A Bi-Partisan Consensus on Russia

obama_mccain092208.jpgMost observers are expecting Sen. John McCain and Sen. Barack Obama to use the first foreign policy debate this coming Friday to discuss U.S. policy toward Russia, and most likely highlight their (at times passionate) disagreements. What many may not realize is that there are still some areas of general consensus by both candidates in this area, as shown by Senate Resolution 322 (DOWNLOAD HERE), signed by Senators McCain, Obama, and Joe Biden, which expresses support for Mikhail Khodorkovsky and other political prisoners who have fallen victim to the failures of Russia’s judicial system. Today we have sent out a press release (see below), to remind everyone of this 2005 resolution, and urge the candidates and U.S. voting public not to forget the plight of those trapped in the gulags of contemporary Russia. Realistically, we all recognize that U.S. policy toward Russia is an incredibly challenging subject for both the candidates to discuss in light of the conflict in Georgia, involving complex and sensitive issues ranging from energy security to nuclear proliferation. However, within the cacophony of urgent issues surrounding U.S.-Russia relations, we must not lose sight of these kinds of critical barometers measuring Moscow’s willingness to repair its international reputation and return to the rule of law – a desire expressed by President Dmitry Medvedev himself. This becomes all the more important because it would cost Russia nothing to release these prisoners (apart from bringing accountability to a few corrupt officials), and they would have only everything to gain in terms of their global reputation. Russia can be a difficult country for Westerners to understand, but today more than ever the best measure of change is when we can observe decisions which require courage. At the end of the day, after all the hype and hyperbole we can expect to see in the coming months, there is simply talk vs. action. For Russia’s leadership to take action to reform the legal system, prevent political interference, and release political prisoners would send an important signal that it is truly committed to building trust with its own people and the international community. Until then, talk is just talk.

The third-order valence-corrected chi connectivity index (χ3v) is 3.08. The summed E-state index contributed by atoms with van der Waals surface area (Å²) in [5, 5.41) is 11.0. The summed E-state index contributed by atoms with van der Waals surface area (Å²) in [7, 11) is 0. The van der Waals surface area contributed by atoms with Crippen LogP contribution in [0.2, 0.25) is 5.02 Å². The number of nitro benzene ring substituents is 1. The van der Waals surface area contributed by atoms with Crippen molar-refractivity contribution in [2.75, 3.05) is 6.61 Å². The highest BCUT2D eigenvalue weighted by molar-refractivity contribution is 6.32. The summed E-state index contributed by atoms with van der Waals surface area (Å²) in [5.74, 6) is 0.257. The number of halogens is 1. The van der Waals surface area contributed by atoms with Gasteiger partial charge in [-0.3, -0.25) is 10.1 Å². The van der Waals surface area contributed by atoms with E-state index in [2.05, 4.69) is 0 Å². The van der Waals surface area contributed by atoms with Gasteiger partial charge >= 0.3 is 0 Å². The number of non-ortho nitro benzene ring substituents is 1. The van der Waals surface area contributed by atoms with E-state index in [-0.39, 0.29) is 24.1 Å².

The following press release was issued via wire this morning:Lawyers Cite Joint McCain-Obama Resolution on Russia and Mikhail Khodorkovsky—Sept. 23, 2008, Washington, D.C. – Today lawyers on the international defense team of Mikhail Khodorkovsky, Russia’s most high profile political prisoner, point to a 2005 bi-partisan resolution supporting him signed by Senators John McCain, Barack Obama, and Joe Biden, urging the candidates to express their support of political prisoners in the upcoming presidential debates.“In these days of vibrant partisan debate over the future of U.S. policy toward Russia, it’s important to identify areas of consensus, such as this past resolution,” said Robert Amsterdam, a member of the Khodorkovsky defense team. “The release of political prisoners is a test of President Dmitry Medvedev’s determination to address the problem of legal nihilism.”The Senate resolution signed by McCain, Obama, and Biden, dated Nov. 18, 2005, states that “the trial, sentencing, and imprisonment of Mikhail Khodorkovsky and Platon Lebedev have raised troubling questions about the impartiality and integrity of the judicial system in Russia,” and that their imprisonment represents “a violation of the norms and practices of Russian law.”Khodorkovsky, who has now served five years in prison, recently had an important exclusive interview published in the French newspaper Le Figaro, where he commented that “Both my friends and my foes understand the enormous symbolic meaning of my case for the country, and its meaning for those who have fallen under the steamroller of Russian justice.”The trial and imprisonment of Mikhail Khodorkovsky has been recognized as politically motivated and unlawful by outside observers, such as the Parliamentary Assembly of the Council of Europe and the Swiss Federal Tribunal.“The issue of judicial reform is one which both Russia and the United States see eye to eye, and would be a tremendous signal to international investors,” said Amsterdam. “No one should forget the sudden rise in the Russian markets when it was briefly thought that Khodorkovsky would be released on parole. Investor confidence, stability, and the enhancement of cooperative international relations are all impacted by the handling of this case.”The full text of the McCain-Obama-Biden resolution, as well as the translation of the Le Figaro interview, are available at http://www.robertamsterdam.com. Information about the Khodorkovsky case is available at http://www.khodorkovsky.info.###